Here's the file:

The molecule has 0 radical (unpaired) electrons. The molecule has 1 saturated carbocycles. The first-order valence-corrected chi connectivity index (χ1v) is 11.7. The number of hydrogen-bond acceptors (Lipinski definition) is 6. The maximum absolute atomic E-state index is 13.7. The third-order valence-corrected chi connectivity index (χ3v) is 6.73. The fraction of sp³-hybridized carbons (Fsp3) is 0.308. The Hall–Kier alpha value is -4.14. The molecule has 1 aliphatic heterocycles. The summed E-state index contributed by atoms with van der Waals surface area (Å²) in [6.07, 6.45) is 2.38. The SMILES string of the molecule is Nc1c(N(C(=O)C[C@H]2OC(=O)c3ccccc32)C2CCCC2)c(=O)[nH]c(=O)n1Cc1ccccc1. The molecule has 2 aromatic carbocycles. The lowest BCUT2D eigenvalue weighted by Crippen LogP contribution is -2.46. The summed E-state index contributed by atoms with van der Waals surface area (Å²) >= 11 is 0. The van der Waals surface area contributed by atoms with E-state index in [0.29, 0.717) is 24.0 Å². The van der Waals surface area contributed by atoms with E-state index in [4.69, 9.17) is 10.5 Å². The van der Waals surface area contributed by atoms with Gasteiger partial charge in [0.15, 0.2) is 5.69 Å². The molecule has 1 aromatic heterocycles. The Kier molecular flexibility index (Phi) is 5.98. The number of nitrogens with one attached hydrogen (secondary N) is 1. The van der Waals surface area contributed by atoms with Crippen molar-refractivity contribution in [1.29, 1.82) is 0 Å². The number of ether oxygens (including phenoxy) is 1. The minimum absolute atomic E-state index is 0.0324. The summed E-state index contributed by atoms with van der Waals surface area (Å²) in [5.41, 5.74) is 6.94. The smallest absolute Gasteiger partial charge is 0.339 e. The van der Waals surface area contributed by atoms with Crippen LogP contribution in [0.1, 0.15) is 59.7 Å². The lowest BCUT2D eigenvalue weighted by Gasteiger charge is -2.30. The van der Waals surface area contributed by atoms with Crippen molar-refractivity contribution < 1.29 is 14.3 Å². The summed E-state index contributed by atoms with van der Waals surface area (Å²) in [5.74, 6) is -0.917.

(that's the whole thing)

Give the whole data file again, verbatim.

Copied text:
The molecule has 0 radical (unpaired) electrons. The molecule has 1 saturated carbocycles. The first-order valence-corrected chi connectivity index (χ1v) is 11.7. The number of hydrogen-bond acceptors (Lipinski definition) is 6. The maximum absolute atomic E-state index is 13.7. The third-order valence-corrected chi connectivity index (χ3v) is 6.73. The fraction of sp³-hybridized carbons (Fsp3) is 0.308. The Hall–Kier alpha value is -4.14. The molecule has 1 aliphatic heterocycles. The summed E-state index contributed by atoms with van der Waals surface area (Å²) in [6.07, 6.45) is 2.38. The SMILES string of the molecule is Nc1c(N(C(=O)C[C@H]2OC(=O)c3ccccc32)C2CCCC2)c(=O)[nH]c(=O)n1Cc1ccccc1. The molecule has 2 aromatic carbocycles. The lowest BCUT2D eigenvalue weighted by Crippen LogP contribution is -2.46. The summed E-state index contributed by atoms with van der Waals surface area (Å²) >= 11 is 0. The van der Waals surface area contributed by atoms with E-state index in [0.29, 0.717) is 24.0 Å². The van der Waals surface area contributed by atoms with E-state index in [4.69, 9.17) is 10.5 Å². The van der Waals surface area contributed by atoms with Gasteiger partial charge in [0.15, 0.2) is 5.69 Å². The molecule has 1 aromatic heterocycles. The Kier molecular flexibility index (Phi) is 5.98. The number of nitrogens with one attached hydrogen (secondary N) is 1. The van der Waals surface area contributed by atoms with Crippen molar-refractivity contribution in [1.29, 1.82) is 0 Å². The number of ether oxygens (including phenoxy) is 1. The minimum absolute atomic E-state index is 0.0324. The summed E-state index contributed by atoms with van der Waals surface area (Å²) in [5.41, 5.74) is 6.94. The smallest absolute Gasteiger partial charge is 0.339 e. The van der Waals surface area contributed by atoms with Crippen LogP contribution in [0.1, 0.15) is 59.7 Å². The lowest BCUT2D eigenvalue weighted by Gasteiger charge is -2.30. The van der Waals surface area contributed by atoms with Crippen molar-refractivity contribution < 1.29 is 14.3 Å². The summed E-state index contributed by atoms with van der Waals surface area (Å²) in [5.74, 6) is -0.917.